Every year, we have an opportunity to create rites of passage that celebrate our high school seniors and propel them forward into their unknown futures.
Senior celebrations happen across the country during this time of the year. At some churches, a senior is nominated to share how much the church has meant to her over the years and to thank them for being a part of her faith journey. At others, a senior (or seniors) gives the sermon or they all lead the entire service. Sometimes, all the seniors are recognized during the service and the church politely claps for them. Some churches have a special senior luncheon or youth group night. All of these are fine, but I’m not sure they create a rite of passage. These types of celebrations often feel like just one more event along with the awards banquet and graduation parties. Can we do something that leaves a mark or gives them a moment in time when they realize that something has changed?
Senior celebrations should both remind them where they have come from and where they are going.
I am a firm believer in the church coming alongside secular rites of passage and anchoring them with our faith. Here are four big and small ways that you can to integrate these traditions for your seniors:
Invite the seniors and their families to come forward so that you and other youth staff can pray over them. You can pray over them during Sunday morning worship, at the senior luncheon, or during a special youth group time. I believe the most powerful way for this to happen is for individual prayers to be prayed over each youth. Have the senior kneel and allow family and mentors throughout the years to lay hands on him. Invite her parent or another significant adult to pray a prayer over her (this request is best made in advance rather than on the spot), thanking God for who she is and that God goes with her as she begins this new part of her journey. If the adult writes the prayer, then it can be given to the senior to keep. I think it is worth making time for this moment, but if time does not allow, then have parents and others lay hands on each youth while someone prays a prayer over all of them as a group.
Affirmation is one of the most powerful tools a youth minister has. One of my favorite traditions is having seniors take turns sitting in a chair at the front of the room while the youth ministry–adults and youth–affirm how they have seen God in each senior. If you can keep your group focused on the statement, “John, I see God in you …” instead of a long list of statements that begin with statements like, “I remember when we were in 6th grade … … … I really will miss you,” then you can make this a Holy exercise. You’ll want to set a time limit for each senior so as to be fair to everyone and so that it doesn’t last forever. You can conclude each senior’s turn by having one of their peers pray for him or her.
In the same spirit as The Chair, you can create a Senior Book for each senior, which is simply a notebook in which youth can write a note of affirmation to their friends. The goal of each note would be for other youth to share how they have seen God in that person. They might also choose to write a prayer for the senior as she begins the next chapter of her life. Additionally, you can invite volunteers, small group leaders, or other significant adults to write a letter to be included in the book. Encourage parents to write a letter as well, and don’t forget to include one from yourself!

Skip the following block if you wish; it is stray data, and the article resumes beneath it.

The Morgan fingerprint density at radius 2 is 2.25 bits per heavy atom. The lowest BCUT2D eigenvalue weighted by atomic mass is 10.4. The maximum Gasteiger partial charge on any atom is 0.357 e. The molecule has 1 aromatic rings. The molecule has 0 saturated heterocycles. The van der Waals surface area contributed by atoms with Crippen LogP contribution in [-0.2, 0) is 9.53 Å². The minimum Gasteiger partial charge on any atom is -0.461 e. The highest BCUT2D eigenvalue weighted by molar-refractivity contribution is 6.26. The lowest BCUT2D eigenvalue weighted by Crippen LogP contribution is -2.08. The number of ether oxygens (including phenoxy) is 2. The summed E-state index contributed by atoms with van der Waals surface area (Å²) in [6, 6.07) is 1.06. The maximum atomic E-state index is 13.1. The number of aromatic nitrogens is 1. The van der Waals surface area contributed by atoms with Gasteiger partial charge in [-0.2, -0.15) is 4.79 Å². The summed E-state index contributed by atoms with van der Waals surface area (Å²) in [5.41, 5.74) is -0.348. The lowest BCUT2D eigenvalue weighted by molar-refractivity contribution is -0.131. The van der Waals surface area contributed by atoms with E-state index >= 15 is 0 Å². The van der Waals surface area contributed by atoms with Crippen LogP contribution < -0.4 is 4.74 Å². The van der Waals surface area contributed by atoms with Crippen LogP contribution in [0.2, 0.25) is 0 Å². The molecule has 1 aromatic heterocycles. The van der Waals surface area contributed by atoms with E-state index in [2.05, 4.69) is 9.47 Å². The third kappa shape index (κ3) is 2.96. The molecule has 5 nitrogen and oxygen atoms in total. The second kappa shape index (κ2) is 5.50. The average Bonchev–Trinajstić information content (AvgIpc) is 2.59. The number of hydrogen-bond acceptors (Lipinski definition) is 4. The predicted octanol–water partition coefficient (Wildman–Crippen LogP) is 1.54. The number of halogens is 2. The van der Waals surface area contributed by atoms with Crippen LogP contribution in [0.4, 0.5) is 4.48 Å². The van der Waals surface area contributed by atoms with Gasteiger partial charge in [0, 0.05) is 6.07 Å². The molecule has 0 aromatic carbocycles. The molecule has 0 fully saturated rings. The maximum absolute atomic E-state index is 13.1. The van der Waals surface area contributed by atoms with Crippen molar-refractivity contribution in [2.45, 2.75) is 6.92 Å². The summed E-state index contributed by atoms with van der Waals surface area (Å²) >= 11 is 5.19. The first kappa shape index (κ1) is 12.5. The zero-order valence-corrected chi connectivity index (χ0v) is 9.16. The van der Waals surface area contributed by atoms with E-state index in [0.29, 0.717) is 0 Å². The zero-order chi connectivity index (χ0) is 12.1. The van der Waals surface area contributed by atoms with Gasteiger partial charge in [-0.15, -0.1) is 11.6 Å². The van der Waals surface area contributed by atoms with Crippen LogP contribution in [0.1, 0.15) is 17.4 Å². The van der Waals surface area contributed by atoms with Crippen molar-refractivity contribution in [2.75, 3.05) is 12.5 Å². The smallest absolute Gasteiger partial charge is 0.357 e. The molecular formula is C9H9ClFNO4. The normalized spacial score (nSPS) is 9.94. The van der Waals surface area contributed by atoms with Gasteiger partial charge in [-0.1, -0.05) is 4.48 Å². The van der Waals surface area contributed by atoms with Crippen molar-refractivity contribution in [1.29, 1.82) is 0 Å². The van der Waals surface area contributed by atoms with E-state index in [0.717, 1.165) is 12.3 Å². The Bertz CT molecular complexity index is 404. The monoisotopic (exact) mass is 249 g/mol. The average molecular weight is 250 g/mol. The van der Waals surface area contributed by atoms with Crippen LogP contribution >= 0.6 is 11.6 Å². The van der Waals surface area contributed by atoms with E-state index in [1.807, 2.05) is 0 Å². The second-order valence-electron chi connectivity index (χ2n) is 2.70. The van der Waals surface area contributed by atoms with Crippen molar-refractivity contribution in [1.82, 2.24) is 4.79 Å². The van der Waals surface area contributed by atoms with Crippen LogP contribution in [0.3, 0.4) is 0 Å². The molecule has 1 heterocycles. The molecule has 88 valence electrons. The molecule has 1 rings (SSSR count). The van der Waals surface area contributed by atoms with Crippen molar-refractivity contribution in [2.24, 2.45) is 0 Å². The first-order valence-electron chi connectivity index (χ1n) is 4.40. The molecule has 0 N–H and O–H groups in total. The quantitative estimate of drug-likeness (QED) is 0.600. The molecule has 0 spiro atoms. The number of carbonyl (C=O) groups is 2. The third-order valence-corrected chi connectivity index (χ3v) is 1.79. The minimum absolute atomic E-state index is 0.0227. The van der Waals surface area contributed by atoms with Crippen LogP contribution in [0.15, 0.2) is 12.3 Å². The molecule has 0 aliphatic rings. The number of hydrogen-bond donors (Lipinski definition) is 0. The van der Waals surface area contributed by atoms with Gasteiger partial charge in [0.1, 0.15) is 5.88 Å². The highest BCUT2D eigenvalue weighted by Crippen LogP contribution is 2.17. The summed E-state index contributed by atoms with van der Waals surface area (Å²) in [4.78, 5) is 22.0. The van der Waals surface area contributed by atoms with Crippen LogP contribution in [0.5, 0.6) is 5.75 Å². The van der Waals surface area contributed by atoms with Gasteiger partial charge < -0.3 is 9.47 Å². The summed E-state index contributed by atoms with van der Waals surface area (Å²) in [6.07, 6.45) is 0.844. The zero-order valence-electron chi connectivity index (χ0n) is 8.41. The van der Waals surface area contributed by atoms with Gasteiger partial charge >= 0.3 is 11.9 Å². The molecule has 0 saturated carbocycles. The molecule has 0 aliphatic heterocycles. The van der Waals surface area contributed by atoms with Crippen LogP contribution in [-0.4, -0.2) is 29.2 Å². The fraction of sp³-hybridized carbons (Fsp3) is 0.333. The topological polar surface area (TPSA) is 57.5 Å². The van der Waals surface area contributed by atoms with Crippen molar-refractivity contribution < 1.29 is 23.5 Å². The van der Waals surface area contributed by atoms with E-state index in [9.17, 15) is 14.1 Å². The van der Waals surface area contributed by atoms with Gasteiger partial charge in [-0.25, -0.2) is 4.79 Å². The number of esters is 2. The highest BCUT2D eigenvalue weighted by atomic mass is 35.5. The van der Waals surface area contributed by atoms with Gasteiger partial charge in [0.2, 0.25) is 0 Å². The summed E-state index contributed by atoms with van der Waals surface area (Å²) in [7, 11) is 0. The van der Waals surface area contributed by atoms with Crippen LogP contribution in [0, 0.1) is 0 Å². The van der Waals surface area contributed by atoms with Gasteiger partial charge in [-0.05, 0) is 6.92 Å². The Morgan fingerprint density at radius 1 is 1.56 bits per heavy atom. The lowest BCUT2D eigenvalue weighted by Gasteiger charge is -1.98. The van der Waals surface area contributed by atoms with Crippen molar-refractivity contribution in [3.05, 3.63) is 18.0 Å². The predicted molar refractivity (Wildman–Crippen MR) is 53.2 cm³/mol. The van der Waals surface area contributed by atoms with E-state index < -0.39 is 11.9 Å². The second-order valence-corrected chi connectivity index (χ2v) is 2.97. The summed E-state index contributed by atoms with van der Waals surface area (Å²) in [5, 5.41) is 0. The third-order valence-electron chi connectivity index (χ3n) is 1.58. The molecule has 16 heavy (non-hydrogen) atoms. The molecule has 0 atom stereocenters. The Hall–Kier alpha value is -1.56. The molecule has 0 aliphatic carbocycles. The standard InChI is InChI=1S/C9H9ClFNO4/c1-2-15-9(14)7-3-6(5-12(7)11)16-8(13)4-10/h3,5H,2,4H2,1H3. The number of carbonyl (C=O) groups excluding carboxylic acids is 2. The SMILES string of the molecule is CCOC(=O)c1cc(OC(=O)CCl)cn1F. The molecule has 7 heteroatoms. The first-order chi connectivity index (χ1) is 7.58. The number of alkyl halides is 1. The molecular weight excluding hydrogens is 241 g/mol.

Create an event for seniors and their parents to allow parents to bless their children, an event which could be combined with a dinner. Parents will have the opportunity to speak a special message to their senior of their great love for him and their hope for her future. Give parents some guidelines on what you’d like for them to share. Each family will have five minutes to bless their senior. The blessing can include:
This can be an incredibly powerful event for families. Keep in mind that if you have more than 12 seniors, the blessings will take more than an hour, so you might want to break the group up into smaller groups. This night of blessing can also be done as a Dad/Son event or Mother/Daughter. For more on blessings see The Blessing by John Trent and Gary Smalley.
How have you celebrated seniors and created a rite of passage moment for them? Please add to the conversation below.
For more on the theology and importance of rites of passage read this article by Brad Griffin of Fuller Youth Institute: Through the Zone: Creating Rites of Passage in Your Church.
CYMT is excited about its newest endeavor, Theology Together. Theology Together educates both teenagers and youth workers as they engage in theological reflection, spiritual practice, vital service, and vocational discernment. The Theology Together process produces reflective action that is embedded in the fabric of youth ministry in all of its contexts. We believe strongly that youth are theologians and belong at the center of tough, life-changing dialogue around faith, relationships, and life. We place teenagers in the driver seat alongside their youth pastors and leaders, equipping each individual to think differently about youth ministry, to provoke a sense of awe and wonder: a WOW moment.
Youth theology is theology built upon the simple doctrinal principle of the priesthood of all believers, and takes that principle right down to its natural conclusion: that all believers, including youth, teens, adolescents, etc. are theologians. It is theology that values all youth as theologians. Here we will share with you how to engage with youth theology in your own ministry.
A few weeks ago, we shared the launch of Theology Together 2.0. Today, Dwight (the director of Theology Together) will be sharing with us one experience […]